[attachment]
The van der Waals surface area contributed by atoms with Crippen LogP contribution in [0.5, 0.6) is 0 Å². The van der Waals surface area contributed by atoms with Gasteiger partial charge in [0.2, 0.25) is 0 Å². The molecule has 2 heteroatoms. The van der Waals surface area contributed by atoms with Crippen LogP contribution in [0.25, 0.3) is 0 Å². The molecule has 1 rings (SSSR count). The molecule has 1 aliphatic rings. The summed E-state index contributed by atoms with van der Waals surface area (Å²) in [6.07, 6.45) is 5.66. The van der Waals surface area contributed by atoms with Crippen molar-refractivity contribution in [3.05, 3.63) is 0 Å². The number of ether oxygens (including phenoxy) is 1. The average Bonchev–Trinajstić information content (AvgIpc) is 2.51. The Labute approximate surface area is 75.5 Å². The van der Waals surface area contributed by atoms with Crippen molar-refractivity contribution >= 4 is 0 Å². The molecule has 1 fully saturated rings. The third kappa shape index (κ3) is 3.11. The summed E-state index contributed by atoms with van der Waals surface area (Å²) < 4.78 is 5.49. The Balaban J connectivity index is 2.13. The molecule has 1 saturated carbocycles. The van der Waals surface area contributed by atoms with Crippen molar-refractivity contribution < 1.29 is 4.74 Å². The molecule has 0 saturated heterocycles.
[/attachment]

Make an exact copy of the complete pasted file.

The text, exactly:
The van der Waals surface area contributed by atoms with Crippen LogP contribution in [0.5, 0.6) is 0 Å². The van der Waals surface area contributed by atoms with Gasteiger partial charge in [0.2, 0.25) is 0 Å². The molecule has 2 heteroatoms. The van der Waals surface area contributed by atoms with Crippen LogP contribution in [0.25, 0.3) is 0 Å². The molecule has 1 rings (SSSR count). The molecule has 1 aliphatic rings. The summed E-state index contributed by atoms with van der Waals surface area (Å²) in [6.07, 6.45) is 5.66. The van der Waals surface area contributed by atoms with Crippen molar-refractivity contribution in [3.05, 3.63) is 0 Å². The number of ether oxygens (including phenoxy) is 1. The average Bonchev–Trinajstić information content (AvgIpc) is 2.51. The Labute approximate surface area is 75.5 Å². The van der Waals surface area contributed by atoms with Crippen molar-refractivity contribution >= 4 is 0 Å². The molecule has 1 fully saturated rings. The third kappa shape index (κ3) is 3.11. The summed E-state index contributed by atoms with van der Waals surface area (Å²) < 4.78 is 5.49. The Balaban J connectivity index is 2.13. The molecule has 1 saturated carbocycles. The van der Waals surface area contributed by atoms with Crippen molar-refractivity contribution < 1.29 is 4.74 Å². The molecule has 0 saturated heterocycles.